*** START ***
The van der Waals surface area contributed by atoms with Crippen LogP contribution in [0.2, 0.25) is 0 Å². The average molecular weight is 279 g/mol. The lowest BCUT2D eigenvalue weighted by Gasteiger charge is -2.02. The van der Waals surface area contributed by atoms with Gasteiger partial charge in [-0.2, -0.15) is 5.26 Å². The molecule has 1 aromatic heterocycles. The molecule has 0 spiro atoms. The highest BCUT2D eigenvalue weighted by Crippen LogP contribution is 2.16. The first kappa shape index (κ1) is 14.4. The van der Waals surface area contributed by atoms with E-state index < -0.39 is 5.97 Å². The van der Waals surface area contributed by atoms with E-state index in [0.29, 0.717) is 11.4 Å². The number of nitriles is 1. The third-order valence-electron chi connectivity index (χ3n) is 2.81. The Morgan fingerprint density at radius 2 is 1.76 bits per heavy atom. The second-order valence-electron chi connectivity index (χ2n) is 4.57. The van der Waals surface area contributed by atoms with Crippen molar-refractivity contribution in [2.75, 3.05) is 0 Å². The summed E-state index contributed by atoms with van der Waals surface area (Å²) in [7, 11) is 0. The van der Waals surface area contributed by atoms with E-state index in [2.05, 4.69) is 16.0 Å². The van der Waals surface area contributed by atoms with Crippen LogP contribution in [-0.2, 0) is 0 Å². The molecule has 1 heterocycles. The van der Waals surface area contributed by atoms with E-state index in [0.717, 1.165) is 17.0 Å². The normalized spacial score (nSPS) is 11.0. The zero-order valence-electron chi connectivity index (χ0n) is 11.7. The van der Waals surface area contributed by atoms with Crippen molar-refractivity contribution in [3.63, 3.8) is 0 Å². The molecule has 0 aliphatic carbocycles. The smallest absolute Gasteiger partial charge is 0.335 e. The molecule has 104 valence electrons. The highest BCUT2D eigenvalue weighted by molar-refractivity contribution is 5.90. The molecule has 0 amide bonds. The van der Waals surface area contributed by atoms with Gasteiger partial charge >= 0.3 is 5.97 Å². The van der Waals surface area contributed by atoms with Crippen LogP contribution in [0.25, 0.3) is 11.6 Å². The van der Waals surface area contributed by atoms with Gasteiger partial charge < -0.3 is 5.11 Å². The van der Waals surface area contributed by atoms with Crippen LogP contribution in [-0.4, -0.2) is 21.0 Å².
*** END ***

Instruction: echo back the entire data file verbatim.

The van der Waals surface area contributed by atoms with Crippen LogP contribution in [0.2, 0.25) is 0 Å². The average molecular weight is 279 g/mol. The lowest BCUT2D eigenvalue weighted by Gasteiger charge is -2.02. The van der Waals surface area contributed by atoms with Gasteiger partial charge in [-0.2, -0.15) is 5.26 Å². The molecule has 1 aromatic heterocycles. The molecule has 0 spiro atoms. The highest BCUT2D eigenvalue weighted by Crippen LogP contribution is 2.16. The first kappa shape index (κ1) is 14.4. The van der Waals surface area contributed by atoms with E-state index < -0.39 is 5.97 Å². The van der Waals surface area contributed by atoms with E-state index in [0.29, 0.717) is 11.4 Å². The number of nitriles is 1. The third-order valence-electron chi connectivity index (χ3n) is 2.81. The Morgan fingerprint density at radius 2 is 1.76 bits per heavy atom. The second-order valence-electron chi connectivity index (χ2n) is 4.57. The van der Waals surface area contributed by atoms with Crippen molar-refractivity contribution in [2.75, 3.05) is 0 Å². The summed E-state index contributed by atoms with van der Waals surface area (Å²) in [7, 11) is 0. The van der Waals surface area contributed by atoms with E-state index in [2.05, 4.69) is 16.0 Å². The van der Waals surface area contributed by atoms with Crippen LogP contribution in [-0.2, 0) is 0 Å². The molecule has 1 heterocycles. The van der Waals surface area contributed by atoms with E-state index in [0.717, 1.165) is 17.0 Å². The normalized spacial score (nSPS) is 11.0. The zero-order valence-electron chi connectivity index (χ0n) is 11.7. The van der Waals surface area contributed by atoms with Crippen molar-refractivity contribution in [3.63, 3.8) is 0 Å². The molecule has 0 aliphatic carbocycles. The smallest absolute Gasteiger partial charge is 0.335 e. The molecule has 104 valence electrons. The highest BCUT2D eigenvalue weighted by molar-refractivity contribution is 5.90. The molecule has 0 amide bonds. The van der Waals surface area contributed by atoms with Gasteiger partial charge >= 0.3 is 5.97 Å². The van der Waals surface area contributed by atoms with Crippen LogP contribution in [0.25, 0.3) is 11.6 Å². The van der Waals surface area contributed by atoms with Gasteiger partial charge < -0.3 is 5.11 Å². The van der Waals surface area contributed by atoms with Crippen LogP contribution in [-0.4, -0.2) is 21.0 Å².